- Wichita State University researchers have been approved for a $250,000 funding award to support their research on health equity for women in Kansas.
- This innovative project will be among the first to document the use of a network that provides support for women in vulnerable populations.
- The project is led by WSU Public Health Sciences faculty members Amy Chesser, Nikki Keene Woods and community member Melody McCray-Miller.
Newswise — A team of Wichita State University researchers is focusing their research on health equity for women in Kansas.
The project is led by Public Health Sciences faculty members Amy Chesser, Nikki Keene Woods and community member Melody McCray-Miller. Their research has been approved for a $250,000 funding award through the Eugene Washington PCORI Engagement Awards program, an initiative of the Patient-Centered Outcomes Research Institute (PCORI).
The funds will support the exploration of the patient-centered model’s impact on health care needs across the lifespan to improve health equity for women in Kansas.
The project will focus on examining the feasibility of implementing a Women Involved Network (WIN) in a Midwest state. This project will be patient-centered and include patients and community stakeholders of various ages at all phases.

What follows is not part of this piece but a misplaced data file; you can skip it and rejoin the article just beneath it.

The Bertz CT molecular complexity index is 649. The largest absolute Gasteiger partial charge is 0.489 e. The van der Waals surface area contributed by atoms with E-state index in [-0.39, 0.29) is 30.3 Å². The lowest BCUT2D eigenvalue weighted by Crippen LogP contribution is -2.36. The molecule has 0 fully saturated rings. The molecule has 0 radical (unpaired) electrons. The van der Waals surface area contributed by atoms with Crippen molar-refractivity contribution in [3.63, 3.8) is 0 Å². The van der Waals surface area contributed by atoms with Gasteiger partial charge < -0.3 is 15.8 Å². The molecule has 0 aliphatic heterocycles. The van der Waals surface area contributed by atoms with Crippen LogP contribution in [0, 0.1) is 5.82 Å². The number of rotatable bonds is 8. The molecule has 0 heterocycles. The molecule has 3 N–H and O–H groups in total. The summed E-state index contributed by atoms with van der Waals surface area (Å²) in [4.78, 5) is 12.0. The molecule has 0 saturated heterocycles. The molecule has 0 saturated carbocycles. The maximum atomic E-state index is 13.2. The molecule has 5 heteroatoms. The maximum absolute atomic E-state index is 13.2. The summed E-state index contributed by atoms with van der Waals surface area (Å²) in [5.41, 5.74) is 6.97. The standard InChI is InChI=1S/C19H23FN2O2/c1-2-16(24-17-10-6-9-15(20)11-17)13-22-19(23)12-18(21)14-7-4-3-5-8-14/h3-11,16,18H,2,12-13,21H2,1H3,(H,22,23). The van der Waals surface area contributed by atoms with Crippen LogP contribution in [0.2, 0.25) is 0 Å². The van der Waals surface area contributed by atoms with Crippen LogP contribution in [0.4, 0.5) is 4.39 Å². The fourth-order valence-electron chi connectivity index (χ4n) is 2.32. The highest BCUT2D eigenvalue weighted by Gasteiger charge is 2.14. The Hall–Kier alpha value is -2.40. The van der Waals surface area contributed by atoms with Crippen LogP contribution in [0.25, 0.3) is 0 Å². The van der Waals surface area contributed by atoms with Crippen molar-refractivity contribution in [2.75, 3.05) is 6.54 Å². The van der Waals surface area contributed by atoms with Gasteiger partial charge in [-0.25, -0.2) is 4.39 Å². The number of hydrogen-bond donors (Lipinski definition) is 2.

The project will also assess whether the educational interventions affect health disparities and improve health equity for women in Kansas.
This innovative project will be among the first to document the use of such a network in providing support for women in vulnerable populations, including rural communities.
The Women Involved Network (WIN for Kansas): Community Collaboration to Create Health Equity is part of a portfolio of projects PCORI has funded to help develop a community of patients and other stakeholders equipped to participate as partners in comparative clinical effectiveness research (CER) and disseminate PCORI-funded study results. Through the Engagement Awards Program, PCORI is creating an expansive network of individuals, communities and organizations that are interested and able to participate in, share and use patient-centered CER.
Chesser said they are proud to engage the community to address women’s health issues for the state of Kansas.
“This is a one-of-a-kind opportunity to create community-based solutions for removing silos and building trust to identify solutions for creating health equity,” she said.
Keene Woods said, “We are excited to focus on health equity from a community-based perspective to create change and positively impact our community, and the timing couldn’t be better.”
This project and other projects approved for funding by the PCORI Engagement Award Program were selected through a highly competitive review process in which applications were assessed for their ability to meet PCORI’s engagement goals and objectives, as well as program criteria. For more information about PCORI’s funding to support engagement efforts, visit https://www.pcori.org/content/eugene-washington-pcori-engagement-awards.
PCORI is an independent, nonprofit organization authorized by Congress in 2010 to fund comparative effectiveness research that will provide patients, their caregivers and clinicians with the evidence needed to make better-informed health and health care decisions. PCORI is committed to seeking input from a broad range of stakeholders to guide its work.
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Contact: Amy Chesser, associate professor, public health sciences, 316-978-3145 or firstname.lastname@example.org.